In Defense of Germans

Can I say a few words in defense of Germans? The Euro crisis that’s been building for years now, with Greece as its molten core, is hard to comprehend. I mean, I get the general idea. Two dozen nations (give or take) are united by one currency but lack a governing entity that can set fiscal policies. It’s like trying to run an orchestra without a conductor. But is it in fact true, as Paul Krugman has been repeating for years, that Brussels and its technocrats are “trying to run Europe on the basis of fantasy economics”? For an untrained person, the fine points (or any points) of macroeconomics and international finance can get pretty murky.

What has been clear is the role increasingly assigned to Germany, at least here in the United States: villain. A recent article from the New York Times, ominously titled “Germany’s Destructive Anger,”  faults the Germans not merely for being selfishly shortsighted in their economic policies, but for being rigid, vindictive, self-righteous and dyspeptic. The article is by an economist, and that’s significant. Most “average” Americans may only vaguely know that a Euro crisis is happening (“you mean, the soccer thing?”), but if you sketch for them the outlines of the current situation, most will say that the Greeks need to clean up their act and pay their debts. Why should the Germans be blamed?  But the opposite opinion prevails among economists, almost all of whom see Germany at fault. The main points:

1) Austerity in Europe has been a mistaken policy. When financial crisis hit here in 2008, our government responded with bailouts, government spending, and cheap money to inflate the economy. Europe should do the same.

2) Germany fails to grasp its own self-interest. If lesser countries are allowed to leave the Euro zone—or forced out—it will over time almost certainly damage Germany’s powerful export machine. But Germans are choosing to punish Greece, rather than taking a coolly systemic view of the situation.

3) Germans are conveniently forgetting the role debt and debt forgiveness played at critical moments in their own history: after World War I, when massive debt destabilized governments and led to fascism; and after World War II, when the victorious allies chose the Marshall Plan (another proposal, the Morgenthau Plan, which sought to keep Germany perpetually under-developed, was rejected), forgave war debts, and laid the foundation for the postwar “economic miracle” in West Germany.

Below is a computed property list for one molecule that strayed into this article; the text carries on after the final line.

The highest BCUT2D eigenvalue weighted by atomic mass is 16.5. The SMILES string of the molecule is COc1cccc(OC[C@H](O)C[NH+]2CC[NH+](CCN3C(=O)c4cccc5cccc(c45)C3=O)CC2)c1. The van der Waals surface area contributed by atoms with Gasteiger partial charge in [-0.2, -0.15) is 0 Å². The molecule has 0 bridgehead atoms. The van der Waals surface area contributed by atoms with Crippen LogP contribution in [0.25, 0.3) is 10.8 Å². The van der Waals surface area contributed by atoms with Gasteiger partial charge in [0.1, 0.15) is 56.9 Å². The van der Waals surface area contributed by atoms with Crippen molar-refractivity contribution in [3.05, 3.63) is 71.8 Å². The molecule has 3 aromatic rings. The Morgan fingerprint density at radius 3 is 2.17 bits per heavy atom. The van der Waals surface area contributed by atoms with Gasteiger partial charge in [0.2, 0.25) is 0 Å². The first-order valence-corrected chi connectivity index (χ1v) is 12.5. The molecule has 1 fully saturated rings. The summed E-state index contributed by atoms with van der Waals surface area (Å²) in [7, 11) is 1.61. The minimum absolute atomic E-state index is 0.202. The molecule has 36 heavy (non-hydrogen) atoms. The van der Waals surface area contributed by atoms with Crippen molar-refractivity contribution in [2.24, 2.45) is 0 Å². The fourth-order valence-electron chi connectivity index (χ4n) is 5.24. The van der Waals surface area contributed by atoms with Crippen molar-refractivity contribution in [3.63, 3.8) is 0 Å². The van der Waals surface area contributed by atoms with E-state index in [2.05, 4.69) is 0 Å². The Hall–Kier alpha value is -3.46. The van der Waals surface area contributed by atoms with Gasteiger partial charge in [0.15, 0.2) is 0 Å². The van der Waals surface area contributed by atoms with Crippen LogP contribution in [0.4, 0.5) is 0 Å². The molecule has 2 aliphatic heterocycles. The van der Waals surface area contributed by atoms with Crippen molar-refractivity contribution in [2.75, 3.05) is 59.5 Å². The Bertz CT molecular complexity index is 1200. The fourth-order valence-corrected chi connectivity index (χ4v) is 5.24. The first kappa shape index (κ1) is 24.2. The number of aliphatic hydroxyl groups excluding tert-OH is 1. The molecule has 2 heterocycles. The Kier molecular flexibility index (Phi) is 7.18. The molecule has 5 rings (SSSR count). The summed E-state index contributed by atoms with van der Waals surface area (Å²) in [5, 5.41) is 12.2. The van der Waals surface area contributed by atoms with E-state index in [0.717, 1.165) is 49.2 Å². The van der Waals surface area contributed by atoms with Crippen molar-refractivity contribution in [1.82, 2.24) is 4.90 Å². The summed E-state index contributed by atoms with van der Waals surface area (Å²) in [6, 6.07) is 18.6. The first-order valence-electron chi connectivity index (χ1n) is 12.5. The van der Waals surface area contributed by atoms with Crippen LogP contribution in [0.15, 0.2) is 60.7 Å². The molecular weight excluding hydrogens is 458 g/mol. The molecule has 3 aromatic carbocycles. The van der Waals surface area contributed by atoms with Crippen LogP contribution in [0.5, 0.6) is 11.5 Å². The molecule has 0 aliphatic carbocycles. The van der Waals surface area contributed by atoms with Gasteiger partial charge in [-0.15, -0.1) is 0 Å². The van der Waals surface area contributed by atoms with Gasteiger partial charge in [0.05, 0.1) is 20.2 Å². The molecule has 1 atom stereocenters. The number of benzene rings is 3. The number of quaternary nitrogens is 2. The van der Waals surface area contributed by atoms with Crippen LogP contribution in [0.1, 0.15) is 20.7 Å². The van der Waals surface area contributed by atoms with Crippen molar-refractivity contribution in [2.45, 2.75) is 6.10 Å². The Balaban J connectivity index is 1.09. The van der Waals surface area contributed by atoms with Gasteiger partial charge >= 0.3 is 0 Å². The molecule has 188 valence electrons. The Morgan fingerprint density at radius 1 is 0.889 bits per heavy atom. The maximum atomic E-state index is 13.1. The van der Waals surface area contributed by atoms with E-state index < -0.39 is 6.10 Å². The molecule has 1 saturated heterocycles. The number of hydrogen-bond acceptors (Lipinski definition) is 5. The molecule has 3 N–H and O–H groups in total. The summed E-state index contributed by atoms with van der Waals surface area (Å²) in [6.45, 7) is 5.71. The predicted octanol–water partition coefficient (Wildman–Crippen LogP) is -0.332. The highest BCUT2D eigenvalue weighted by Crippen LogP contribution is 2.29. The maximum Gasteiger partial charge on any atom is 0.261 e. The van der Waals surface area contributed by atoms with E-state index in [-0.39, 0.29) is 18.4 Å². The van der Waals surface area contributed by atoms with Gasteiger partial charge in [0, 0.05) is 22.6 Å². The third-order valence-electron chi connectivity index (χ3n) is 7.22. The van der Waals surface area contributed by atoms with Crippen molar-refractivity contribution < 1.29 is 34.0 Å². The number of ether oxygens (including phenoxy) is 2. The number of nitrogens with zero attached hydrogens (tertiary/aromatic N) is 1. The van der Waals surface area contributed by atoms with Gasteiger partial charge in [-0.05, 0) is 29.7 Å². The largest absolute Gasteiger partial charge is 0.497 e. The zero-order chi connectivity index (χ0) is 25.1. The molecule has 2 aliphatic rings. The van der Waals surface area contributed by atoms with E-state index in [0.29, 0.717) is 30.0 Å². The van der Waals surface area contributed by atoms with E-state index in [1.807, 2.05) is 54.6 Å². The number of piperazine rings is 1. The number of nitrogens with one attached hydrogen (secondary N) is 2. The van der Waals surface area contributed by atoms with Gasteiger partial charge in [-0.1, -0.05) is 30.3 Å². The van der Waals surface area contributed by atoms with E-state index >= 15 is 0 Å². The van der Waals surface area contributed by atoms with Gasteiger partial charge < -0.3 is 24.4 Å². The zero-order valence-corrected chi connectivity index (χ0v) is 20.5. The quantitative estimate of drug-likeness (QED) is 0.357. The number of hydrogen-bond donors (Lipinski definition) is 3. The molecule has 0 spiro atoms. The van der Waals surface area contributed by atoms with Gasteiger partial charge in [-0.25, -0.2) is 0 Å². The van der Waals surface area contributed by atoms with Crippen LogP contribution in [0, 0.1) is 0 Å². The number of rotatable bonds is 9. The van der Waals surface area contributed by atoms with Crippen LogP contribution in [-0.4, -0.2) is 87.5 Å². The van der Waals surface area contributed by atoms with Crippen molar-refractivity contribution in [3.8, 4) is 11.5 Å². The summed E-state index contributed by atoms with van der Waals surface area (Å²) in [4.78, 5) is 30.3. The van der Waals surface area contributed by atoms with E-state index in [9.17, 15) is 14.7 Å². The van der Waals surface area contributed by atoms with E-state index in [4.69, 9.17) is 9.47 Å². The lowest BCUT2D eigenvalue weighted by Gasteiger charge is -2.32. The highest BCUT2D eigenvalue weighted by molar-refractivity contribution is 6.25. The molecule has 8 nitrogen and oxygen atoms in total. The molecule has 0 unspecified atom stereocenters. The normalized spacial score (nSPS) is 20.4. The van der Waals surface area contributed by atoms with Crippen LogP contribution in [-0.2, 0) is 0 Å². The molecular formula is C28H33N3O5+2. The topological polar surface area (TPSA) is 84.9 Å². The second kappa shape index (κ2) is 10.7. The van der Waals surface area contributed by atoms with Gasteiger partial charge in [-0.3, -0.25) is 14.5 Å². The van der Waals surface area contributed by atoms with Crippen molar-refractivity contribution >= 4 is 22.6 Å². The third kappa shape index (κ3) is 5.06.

Increasingly, though, the critique rests on the idea that Germans are mean and vindictive.

Another Times article asserts a German desire to “humiliate” Greece, and characterizes the prickly and unlikeable finance minister, Wolfgang Schaeuble, as emblematic of “a Germanic embrace of the rules and a Nietzschean attitude.”

I can’t address the economic issues, but I will say this, from my experience of living for six years in Germany: the “German as villain” is way off base.

By any scale of civic virtues, Germany and Germans would score high. The country’s efforts to atone for Nazi genocide have made it, according to Holocaust legal scholar Lawrence Douglas, “the poster boy for national self-reckoning, the rare instance of a land willing to face down its monstrous history.” German foreign policy reflects a strong disinclination, both broad and deep in the populace, to use or threaten military force. The country’s willingness to accept refugees and offer political asylum over the decades has been almost without peer. Its politics remain freer of xenophobic belligerence than that of most other European countries. Its environmental policies with respect to solar power, green technologies, waste disposal and recycling, greenhouse emissions reduction, nuclear power, and the whole array of Umweltfreundlich (environmentally friendly) measures, place it far ahead of us. Its support of the arts and artists is generous. And when it came to reuniting with the former Communist German Democratic Republic, (West) German taxpayers took on a staggering burden, in the neighborhood of $2 trillion –as if, one commentator remarked at the time, the U.S. decided to bring all of Mexico up to the American standard of living and do it within ten years.

While generalizations are of course tricky, as a people I have found Germans to be pacifistic, reasonable, responsible and notably open to hearing, and respecting, the stories and views of people very different from themselves. This is a political culture in which Toleranz is practically worshiped, and conflict and belligerence instinctively abhorred.

My German friends are resigned to the readiness with which the world perceives the ugly German bully. One close friend, an environmental biologist in Leipzig, emailed back regarding the two articles from the Times. “Well, anyone who insists on holding people to their contracts isn’t very popular these days—in this case, German politicians.” As for vindictiveness, he writes, “It’s the Greek politicians who strike me as vindictive, demanding additional war reparations seventy years after the end of the war.” But he quickly lapses into a kind of rueful humor I recall well from my years there. “Shall we take a trip to Greece?” he asked. “It’s a beautiful country. And as a German I am eager to contribute to the economy there.” 

Rand Richards Cooper is a contributing editor to Commonweal

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